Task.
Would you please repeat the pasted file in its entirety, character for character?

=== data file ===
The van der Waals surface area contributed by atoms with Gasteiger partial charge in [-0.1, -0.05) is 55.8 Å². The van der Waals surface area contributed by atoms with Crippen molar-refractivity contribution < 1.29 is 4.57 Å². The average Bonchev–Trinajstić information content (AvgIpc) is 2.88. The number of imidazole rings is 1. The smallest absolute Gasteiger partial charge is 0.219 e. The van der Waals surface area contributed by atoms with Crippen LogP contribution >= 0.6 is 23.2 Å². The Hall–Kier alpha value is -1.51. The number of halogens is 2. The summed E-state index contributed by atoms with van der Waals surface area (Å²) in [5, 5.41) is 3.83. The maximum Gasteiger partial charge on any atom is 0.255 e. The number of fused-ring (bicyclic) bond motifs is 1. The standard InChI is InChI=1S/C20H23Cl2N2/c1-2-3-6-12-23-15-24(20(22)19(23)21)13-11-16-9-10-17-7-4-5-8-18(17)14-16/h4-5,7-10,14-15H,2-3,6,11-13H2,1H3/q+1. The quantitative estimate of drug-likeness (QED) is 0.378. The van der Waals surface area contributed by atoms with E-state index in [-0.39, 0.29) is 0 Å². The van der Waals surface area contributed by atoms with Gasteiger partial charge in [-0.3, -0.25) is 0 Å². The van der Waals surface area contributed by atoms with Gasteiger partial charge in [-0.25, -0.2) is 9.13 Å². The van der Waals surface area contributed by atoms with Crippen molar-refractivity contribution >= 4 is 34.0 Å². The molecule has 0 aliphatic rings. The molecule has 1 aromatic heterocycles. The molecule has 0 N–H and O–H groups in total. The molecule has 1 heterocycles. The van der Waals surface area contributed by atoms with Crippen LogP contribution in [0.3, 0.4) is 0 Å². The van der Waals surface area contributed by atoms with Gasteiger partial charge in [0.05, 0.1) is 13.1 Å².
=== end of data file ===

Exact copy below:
The van der Waals surface area contributed by atoms with Gasteiger partial charge in [-0.1, -0.05) is 55.8 Å². The van der Waals surface area contributed by atoms with Crippen molar-refractivity contribution < 1.29 is 4.57 Å². The average Bonchev–Trinajstić information content (AvgIpc) is 2.88. The number of imidazole rings is 1. The smallest absolute Gasteiger partial charge is 0.219 e. The van der Waals surface area contributed by atoms with Crippen LogP contribution >= 0.6 is 23.2 Å². The Hall–Kier alpha value is -1.51. The number of halogens is 2. The summed E-state index contributed by atoms with van der Waals surface area (Å²) in [5, 5.41) is 3.83. The maximum Gasteiger partial charge on any atom is 0.255 e. The number of fused-ring (bicyclic) bond motifs is 1. The standard InChI is InChI=1S/C20H23Cl2N2/c1-2-3-6-12-23-15-24(20(22)19(23)21)13-11-16-9-10-17-7-4-5-8-18(17)14-16/h4-5,7-10,14-15H,2-3,6,11-13H2,1H3/q+1. The quantitative estimate of drug-likeness (QED) is 0.378. The van der Waals surface area contributed by atoms with E-state index in [-0.39, 0.29) is 0 Å². The van der Waals surface area contributed by atoms with Gasteiger partial charge in [-0.3, -0.25) is 0 Å². The van der Waals surface area contributed by atoms with Gasteiger partial charge in [-0.25, -0.2) is 9.13 Å². The van der Waals surface area contributed by atoms with Crippen molar-refractivity contribution >= 4 is 34.0 Å². The molecule has 0 aliphatic rings. The molecule has 1 aromatic heterocycles. The molecule has 0 N–H and O–H groups in total. The molecule has 1 heterocycles. The van der Waals surface area contributed by atoms with Crippen LogP contribution in [0.3, 0.4) is 0 Å². The van der Waals surface area contributed by atoms with Gasteiger partial charge in [0.05, 0.1) is 13.1 Å².